“We are looking at making sure that our students are safe and they are being taken care of through our counseling services moving forward,” he said. “In a global economy, our students need to have foreign language. We do not do that well and part of these cuts will have an impact.”
Whitman School Committee candidate Dawn Byers tearfully spoke of her seventh-grade daughter losing her Spanish class next year.
“I stood up a few years ago and advocated for all students to have [foreign language], and next year, they won’t,” she said. “I’m not going to talk about money or decisions I just want people to know what the kids are doing — taking a step back.”
Assistant Superintendent George Ferro stressed that the School District was asked to begin the budget process two months earlier and complied with that request.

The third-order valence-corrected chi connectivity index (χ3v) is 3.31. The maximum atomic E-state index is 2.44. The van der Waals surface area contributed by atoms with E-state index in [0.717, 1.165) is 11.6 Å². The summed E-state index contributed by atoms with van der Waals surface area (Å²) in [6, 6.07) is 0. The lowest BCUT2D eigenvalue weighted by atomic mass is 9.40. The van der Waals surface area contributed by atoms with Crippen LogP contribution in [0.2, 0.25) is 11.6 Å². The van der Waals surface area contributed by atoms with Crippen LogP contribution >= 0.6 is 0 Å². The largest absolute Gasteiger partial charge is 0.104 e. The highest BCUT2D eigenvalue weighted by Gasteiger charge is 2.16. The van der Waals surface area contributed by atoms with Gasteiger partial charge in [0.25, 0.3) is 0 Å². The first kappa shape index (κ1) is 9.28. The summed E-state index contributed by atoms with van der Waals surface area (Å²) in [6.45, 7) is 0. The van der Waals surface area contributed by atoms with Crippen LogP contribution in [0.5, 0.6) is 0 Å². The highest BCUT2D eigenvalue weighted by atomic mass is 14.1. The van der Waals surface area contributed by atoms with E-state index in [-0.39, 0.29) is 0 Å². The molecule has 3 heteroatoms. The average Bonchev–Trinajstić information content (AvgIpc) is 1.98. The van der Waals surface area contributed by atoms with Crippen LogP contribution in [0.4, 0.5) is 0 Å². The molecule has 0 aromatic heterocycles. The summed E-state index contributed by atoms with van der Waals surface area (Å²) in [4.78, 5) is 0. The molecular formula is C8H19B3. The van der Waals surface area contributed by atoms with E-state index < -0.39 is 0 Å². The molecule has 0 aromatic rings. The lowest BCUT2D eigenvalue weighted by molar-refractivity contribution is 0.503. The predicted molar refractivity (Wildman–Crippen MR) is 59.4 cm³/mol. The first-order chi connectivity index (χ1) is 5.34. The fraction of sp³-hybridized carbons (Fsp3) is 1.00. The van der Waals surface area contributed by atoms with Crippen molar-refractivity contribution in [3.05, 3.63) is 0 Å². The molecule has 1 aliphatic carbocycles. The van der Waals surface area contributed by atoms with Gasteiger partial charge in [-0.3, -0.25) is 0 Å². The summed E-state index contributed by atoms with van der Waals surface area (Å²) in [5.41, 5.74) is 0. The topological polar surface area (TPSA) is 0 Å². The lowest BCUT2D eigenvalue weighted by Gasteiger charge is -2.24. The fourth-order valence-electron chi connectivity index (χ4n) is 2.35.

“We presented the exact same budget that you see in front of you,” Ferro said, “We didn’t change, we didn’t deviate, we presented the exact same thing. … We presented what we felt was reasonable, was best and was responsible.”
Szymaniak said he is ready to start work immediately after town meetings to put a plan together to satisfy the needs of the school district as well as the towns in a full team approach.
“I’m calling them out and saying, ‘We’ve talked about this for years and, through this whole budget process, we’ve talked about a fall override,’” he said. “It needs to happen and the school needs to be a part of it.”
Data outlining the effect of budget cuts over the past 10 years, which some School Committee members have requested, can help develop a presentation for the community on the need for an override, Szymaniak said.
Small said he is sure the towns’ police and fire departments will be doing the same thing.
“We would all stand together,” Small said. “Our medical calls are up, we’ve got fires that have been devastating over the past few months — so there’s need all around. … We all work together with it, but we need to drive our own bus.”
Whitman Fire Union, whose members had advocated a 6.5-percent assessment to avoid firefighter layoffs in a May 2 ad in the Express, released a statement Thursday in the wake of the School Committee’s vote.